Jiayue Cecilia Wu (b. 1978) is an Assistant Professor at the University of Colorado's College of Arts and Media. She earned her Bachelor of Science degree in Design and Engineering in 2000. In 2013, she obtained her Master of Arts degree in Music from Stanford University. In 2018, she obtained her Ph.D. in Media Arts and Technology from UC Santa Barbara. As a musician, Dr. Wu's work has been published by Organised Sound, ICMC, SEAMUS, NIME, EMI Records, SONY, Warner Music, Universal Music Group, and many music labels around the world. As a multimedia artist, she received the “Young Alumni Artist Grant Award” from Stanford University. As a scholar, she has received research awards from AES, the University of California, and the U.S. National Academy of Sciences. She is also the chair of the Diversity and Inclusion Committee at AES and the Editor-in-Chief of the SEAMUS newsletter.
Kelley Sheehan (1989) is composer and computer musician moving between acoustic, electro-acoustic, and performance art works. In any medium, her work centers on noise, performance, and interaction. Her work has been described as "Full of discovery, collaboration, and unpredictability" (Iannotta, Kyriakides, & Stäbler for the Gaudeamus Foundation) with "Woozy Electronics" (LA Weekly). Currently a finalist for the Christoph Delz Competition, she is also the recipient of the Gaudeamus Award 2019 and the 1st place prize winner of the ASCAP/Seamus Award 2020. She has been awarded fellowships at Bang on a Can Festival, the 2019 National Composers Intensive with LA Philharmonic and the International Contemporary Ensemble, 2020 Commissioning Prize winner for [~Switch Ensemble], Composition Fellow at Nief Norf & at Banff, among others. She has presented works at conferences such as New Music Gathering and series such as Omaha Under the Radar's Generator Series.
Drawing on critical theory, sound studies, and emergent media, Lyn Goeringer’s work focuses on how we are impacted by power, and in particular, how power influences our relationship to space and place in the larger context of the Everyday. Her compositional interest is one of allegory which seeks to outline and illustrate spatial power dynamics. Our bodies are the site where we engage with power within a complex theater of rules and social expectations. For this reason, her works often include literal physical components such as instruments that rely on movement and gesture in performance, or site specific installations that invite the visitor to move through them in order to experience their entire soundscape. Phenomenologically, space and place are made concrete through by visible elements. In her work, she uses light and video to demarcate the visual cues of the physical world that she is exploring, using it as a way to guide the audience towards the meaning within an abstract world of sound.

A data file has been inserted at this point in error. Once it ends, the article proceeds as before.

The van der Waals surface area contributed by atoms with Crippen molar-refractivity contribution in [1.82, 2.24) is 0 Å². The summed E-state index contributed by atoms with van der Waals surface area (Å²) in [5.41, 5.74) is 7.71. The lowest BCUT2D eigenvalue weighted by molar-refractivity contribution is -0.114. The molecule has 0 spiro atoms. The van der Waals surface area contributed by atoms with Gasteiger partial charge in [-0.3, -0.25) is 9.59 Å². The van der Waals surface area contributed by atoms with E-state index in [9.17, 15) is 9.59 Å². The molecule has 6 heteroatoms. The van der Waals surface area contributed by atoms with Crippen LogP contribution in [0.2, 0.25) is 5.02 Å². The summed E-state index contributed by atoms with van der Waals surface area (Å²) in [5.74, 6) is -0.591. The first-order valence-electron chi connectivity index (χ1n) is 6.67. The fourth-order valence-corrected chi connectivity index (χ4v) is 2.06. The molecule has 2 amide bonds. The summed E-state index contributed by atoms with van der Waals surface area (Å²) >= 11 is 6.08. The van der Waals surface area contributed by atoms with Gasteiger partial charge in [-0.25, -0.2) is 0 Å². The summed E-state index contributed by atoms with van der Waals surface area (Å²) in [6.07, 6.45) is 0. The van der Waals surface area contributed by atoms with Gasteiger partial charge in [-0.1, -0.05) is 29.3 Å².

The ultra-modern offerings of the Society for Electro-Acoustic Music in the United States have been offered as recordings for even longer than has Cooman’s organ music – and SEAMUS’ composers and compositions remain as divisive and polarizing as ever. The 30th volume of these pieces, issued by New Focus Recordings, includes nine works created between 2018 and 2021, and their provenance, sound and intentions are about as far as can be imagined from those of Cooman’s organ music of the same time frame. It is fair to suggest that only listeners who are very, very well-versed in the electro-acoustic world will be able to distinguish among these composers and these works based on the titles and/or sounds. Christopher Biggs’ Monstress (2019) for piano and electronics is based on comic books. Elizabeth Hoffman’s clouds pattern (2021) explores computerized acoustic production and modification. Joo Won Park’s Func Step Mode (2019) is an extended, aurally painful set of feedback rhythms and dripping-water perceptions. Julie Herndon’s A Long Postlude (2018) combines text about Alexander Graham Bell with Mormon prophecies, all mixed with considerable vocal processing. Mei-ling Lee’s Giant Dipper (2019) melds roller-coaster sounds and the voice of an eight-year-old girl in such a way as to complicate, through electronics, a forthrightly joyful experience of youth. Jiayue Cecilia Wu’s For Tashi (2019) attempts to explore coping with miscarriage through a combination of outdoor sounds, human voices and pure electronics, with everything modified and intermingled. Kelley Sheehan’s Talk Circus (2018) uses two percussionists as the basis for electronics that are drawn directly from the percussion instruments through the use of contact microphones. Heather Stebbins’ things that follow (2018), also for percussion and electronics, mixes sounds in ways that begin with intensity and end with greater lightness, if not levity. And Lyn Goeringer’s waterside (2020) proffers comparative calm through ebbing and flowing liquid-like sounds. All these works are determinedly intellectual exercises, even though some – notably Wu’s – flow from highly emotional circumstances. For all the near-infinite variety of available electronic sounds and electronic modifications of acoustic ones, the pieces have a sameness about them that makes it very difficult, except perhaps for the cognoscenti, to hear the relationships between the works’ titles and intents, on the one hand, and their sonic world, on the other. This is not music that reaches out beyond a core group already committed to its standards and practices: the techniques of specific pieces differ considerably, but their overall effect does so to only a small degree.